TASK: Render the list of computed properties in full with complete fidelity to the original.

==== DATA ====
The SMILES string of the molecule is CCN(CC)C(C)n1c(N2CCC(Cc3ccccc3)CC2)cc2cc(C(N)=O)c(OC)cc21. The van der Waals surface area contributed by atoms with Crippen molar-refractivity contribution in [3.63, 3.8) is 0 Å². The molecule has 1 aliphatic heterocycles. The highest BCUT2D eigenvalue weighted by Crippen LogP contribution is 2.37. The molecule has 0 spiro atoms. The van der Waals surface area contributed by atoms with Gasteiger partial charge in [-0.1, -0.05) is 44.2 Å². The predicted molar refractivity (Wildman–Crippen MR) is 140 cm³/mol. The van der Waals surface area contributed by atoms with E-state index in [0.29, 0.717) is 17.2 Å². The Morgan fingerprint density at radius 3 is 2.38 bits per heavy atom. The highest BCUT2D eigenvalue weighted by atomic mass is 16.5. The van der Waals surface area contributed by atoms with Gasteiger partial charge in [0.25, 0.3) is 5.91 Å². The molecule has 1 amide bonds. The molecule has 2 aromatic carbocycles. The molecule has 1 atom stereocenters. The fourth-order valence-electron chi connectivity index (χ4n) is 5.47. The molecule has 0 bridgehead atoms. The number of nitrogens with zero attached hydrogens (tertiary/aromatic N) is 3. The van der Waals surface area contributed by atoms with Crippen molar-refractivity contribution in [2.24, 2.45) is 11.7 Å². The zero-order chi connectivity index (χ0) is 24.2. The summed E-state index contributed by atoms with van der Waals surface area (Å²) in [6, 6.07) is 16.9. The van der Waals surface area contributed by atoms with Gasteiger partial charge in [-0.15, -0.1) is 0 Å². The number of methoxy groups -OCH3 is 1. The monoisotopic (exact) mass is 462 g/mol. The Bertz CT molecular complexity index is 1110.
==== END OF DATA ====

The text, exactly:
The SMILES string of the molecule is CCN(CC)C(C)n1c(N2CCC(Cc3ccccc3)CC2)cc2cc(C(N)=O)c(OC)cc21. The van der Waals surface area contributed by atoms with Crippen molar-refractivity contribution in [3.63, 3.8) is 0 Å². The molecule has 1 aliphatic heterocycles. The highest BCUT2D eigenvalue weighted by Crippen LogP contribution is 2.37. The molecule has 0 spiro atoms. The van der Waals surface area contributed by atoms with Gasteiger partial charge in [-0.1, -0.05) is 44.2 Å². The predicted molar refractivity (Wildman–Crippen MR) is 140 cm³/mol. The van der Waals surface area contributed by atoms with E-state index in [0.29, 0.717) is 17.2 Å². The Morgan fingerprint density at radius 3 is 2.38 bits per heavy atom. The highest BCUT2D eigenvalue weighted by atomic mass is 16.5. The van der Waals surface area contributed by atoms with Gasteiger partial charge in [0.25, 0.3) is 5.91 Å². The molecule has 1 amide bonds. The molecule has 2 aromatic carbocycles. The molecule has 1 atom stereocenters. The fourth-order valence-electron chi connectivity index (χ4n) is 5.47. The molecule has 0 bridgehead atoms. The number of nitrogens with zero attached hydrogens (tertiary/aromatic N) is 3. The van der Waals surface area contributed by atoms with Crippen molar-refractivity contribution in [2.24, 2.45) is 11.7 Å². The zero-order chi connectivity index (χ0) is 24.2. The summed E-state index contributed by atoms with van der Waals surface area (Å²) in [6, 6.07) is 16.9. The van der Waals surface area contributed by atoms with Gasteiger partial charge in [-0.15, -0.1) is 0 Å². The number of methoxy groups -OCH3 is 1. The monoisotopic (exact) mass is 462 g/mol. The Bertz CT molecular complexity index is 1110.